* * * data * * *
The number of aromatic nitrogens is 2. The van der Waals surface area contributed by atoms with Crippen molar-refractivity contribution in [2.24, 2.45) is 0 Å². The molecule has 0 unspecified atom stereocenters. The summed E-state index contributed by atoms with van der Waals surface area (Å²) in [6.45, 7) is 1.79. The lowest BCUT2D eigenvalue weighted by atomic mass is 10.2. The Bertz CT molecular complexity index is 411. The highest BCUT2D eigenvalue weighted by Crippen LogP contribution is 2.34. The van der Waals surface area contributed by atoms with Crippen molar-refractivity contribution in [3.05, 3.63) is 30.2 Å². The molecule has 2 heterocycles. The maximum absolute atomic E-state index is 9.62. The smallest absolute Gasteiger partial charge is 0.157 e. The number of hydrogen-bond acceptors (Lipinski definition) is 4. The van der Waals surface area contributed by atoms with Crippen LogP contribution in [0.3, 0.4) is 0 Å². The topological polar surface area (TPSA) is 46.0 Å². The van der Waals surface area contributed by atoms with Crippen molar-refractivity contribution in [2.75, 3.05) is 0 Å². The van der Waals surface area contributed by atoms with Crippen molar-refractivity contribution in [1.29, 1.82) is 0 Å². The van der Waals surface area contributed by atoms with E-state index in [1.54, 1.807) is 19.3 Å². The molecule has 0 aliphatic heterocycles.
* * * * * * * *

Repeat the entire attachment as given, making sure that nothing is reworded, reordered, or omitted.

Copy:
The number of aromatic nitrogens is 2. The van der Waals surface area contributed by atoms with Crippen molar-refractivity contribution in [2.24, 2.45) is 0 Å². The molecule has 0 unspecified atom stereocenters. The summed E-state index contributed by atoms with van der Waals surface area (Å²) in [6.45, 7) is 1.79. The lowest BCUT2D eigenvalue weighted by atomic mass is 10.2. The Bertz CT molecular complexity index is 411. The highest BCUT2D eigenvalue weighted by Crippen LogP contribution is 2.34. The van der Waals surface area contributed by atoms with Crippen molar-refractivity contribution in [3.05, 3.63) is 30.2 Å². The molecule has 2 heterocycles. The maximum absolute atomic E-state index is 9.62. The smallest absolute Gasteiger partial charge is 0.157 e. The number of hydrogen-bond acceptors (Lipinski definition) is 4. The van der Waals surface area contributed by atoms with Crippen LogP contribution in [0.3, 0.4) is 0 Å². The topological polar surface area (TPSA) is 46.0 Å². The van der Waals surface area contributed by atoms with Crippen molar-refractivity contribution in [2.75, 3.05) is 0 Å². The van der Waals surface area contributed by atoms with Crippen molar-refractivity contribution in [1.29, 1.82) is 0 Å². The van der Waals surface area contributed by atoms with E-state index in [1.54, 1.807) is 19.3 Å². The molecule has 0 aliphatic heterocycles.